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That's my "new thing learned" for today  1

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guidob | 10 years ago
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this should make the Richmond Park time trials less fun, even as a fat old bloke I still managed 10 miles with an average speed of 20 mph - and I was pretty much last...

then again it is all done before the gates open so...

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lookmanohands | 10 years ago
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How did they clock his speed? Have they got speed cameras?

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anewman replied to lookmanohands | 10 years ago
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Imagine the Police using Strava to find offenders  4

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mrmo replied to anewman | 10 years ago
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anewman wrote:

Imagine the Police using Strava to find offenders  4

It was all digitalEPO gov.

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chickeee replied to anewman | 10 years ago
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anewman wrote:
Imagine the Police using Strava to find offenders Big Grin

that's what an alias is for

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gazza_d | 10 years ago
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6 month conditional discharge, £85 costs & £15 victim surcharge

He'd have got a lighter sentence if he'd ran a cyclist over in a car.

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Mostyn replied to gazza_d | 10 years ago
1 like
gazza_d wrote:

6 month conditional discharge, £85 costs & £15 victim surcharge

He'd have got a lighter sentence if he'd ran a cyclist over in a car.

Best reply on this subject; and it's so true! Human life worth less than breaking an antiquated local rule.

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David Portland | 10 years ago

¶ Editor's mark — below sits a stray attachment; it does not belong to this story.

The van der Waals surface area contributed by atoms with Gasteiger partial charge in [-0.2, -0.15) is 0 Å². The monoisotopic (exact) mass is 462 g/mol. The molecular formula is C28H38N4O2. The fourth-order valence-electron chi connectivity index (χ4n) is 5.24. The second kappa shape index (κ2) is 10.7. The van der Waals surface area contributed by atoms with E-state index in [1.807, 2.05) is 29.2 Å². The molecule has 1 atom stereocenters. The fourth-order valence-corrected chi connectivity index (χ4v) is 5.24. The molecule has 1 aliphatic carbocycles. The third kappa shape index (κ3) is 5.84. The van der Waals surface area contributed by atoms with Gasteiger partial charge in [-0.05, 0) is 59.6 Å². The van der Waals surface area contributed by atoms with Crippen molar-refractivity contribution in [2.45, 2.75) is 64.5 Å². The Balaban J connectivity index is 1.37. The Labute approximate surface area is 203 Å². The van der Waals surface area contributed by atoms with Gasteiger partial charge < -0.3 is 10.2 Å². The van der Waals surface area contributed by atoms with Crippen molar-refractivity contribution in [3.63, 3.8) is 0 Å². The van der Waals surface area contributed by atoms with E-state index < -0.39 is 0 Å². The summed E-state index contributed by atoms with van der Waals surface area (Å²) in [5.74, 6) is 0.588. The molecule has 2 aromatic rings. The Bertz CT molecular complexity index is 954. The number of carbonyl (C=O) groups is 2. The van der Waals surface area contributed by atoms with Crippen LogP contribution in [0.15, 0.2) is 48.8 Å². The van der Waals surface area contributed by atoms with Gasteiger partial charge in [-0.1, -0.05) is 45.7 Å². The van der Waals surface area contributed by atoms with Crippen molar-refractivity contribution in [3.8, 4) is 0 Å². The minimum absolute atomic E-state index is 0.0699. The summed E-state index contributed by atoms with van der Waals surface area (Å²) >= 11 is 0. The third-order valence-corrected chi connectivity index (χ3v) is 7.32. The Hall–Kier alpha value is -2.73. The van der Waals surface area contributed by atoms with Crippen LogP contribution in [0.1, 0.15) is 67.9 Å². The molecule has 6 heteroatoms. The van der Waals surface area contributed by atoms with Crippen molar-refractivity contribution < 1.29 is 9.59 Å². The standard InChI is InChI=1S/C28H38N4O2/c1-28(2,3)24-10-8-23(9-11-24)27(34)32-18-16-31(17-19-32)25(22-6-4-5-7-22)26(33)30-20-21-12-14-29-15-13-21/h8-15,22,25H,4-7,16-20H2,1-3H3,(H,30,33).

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"£15 victim surcharge" -- what victim?

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HKCambridge replied to David Portland | 10 years ago
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David Portland wrote:

"£15 victim surcharge" -- what victim?

It's called a victim surcharge because it is used to fund victim services through the Victim and Witness General Fund. It has nothing to do with whether there was a victim of the offense, and is levied with all fines imposed by a court.

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PhilRuss replied to David Portland | 10 years ago
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David Portland wrote:

"£15 victim surcharge" -- what victim?

[[[ All victims of crime, I believe. It's a slush-fund.
P.R.

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captain_slog | 10 years ago
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If I remember correctly, the regulations were amended when they were thinking of introducing car-parking charges in the royal parks. Until then, as you say, the by-laws couldn't be inferred to exclude bikes. But it wouldn't have made sense to charge for bike-parking.

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MrGear | 10 years ago
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How is anyone supposed to get a 20mph average lap if they can't speed down the hills?

/joking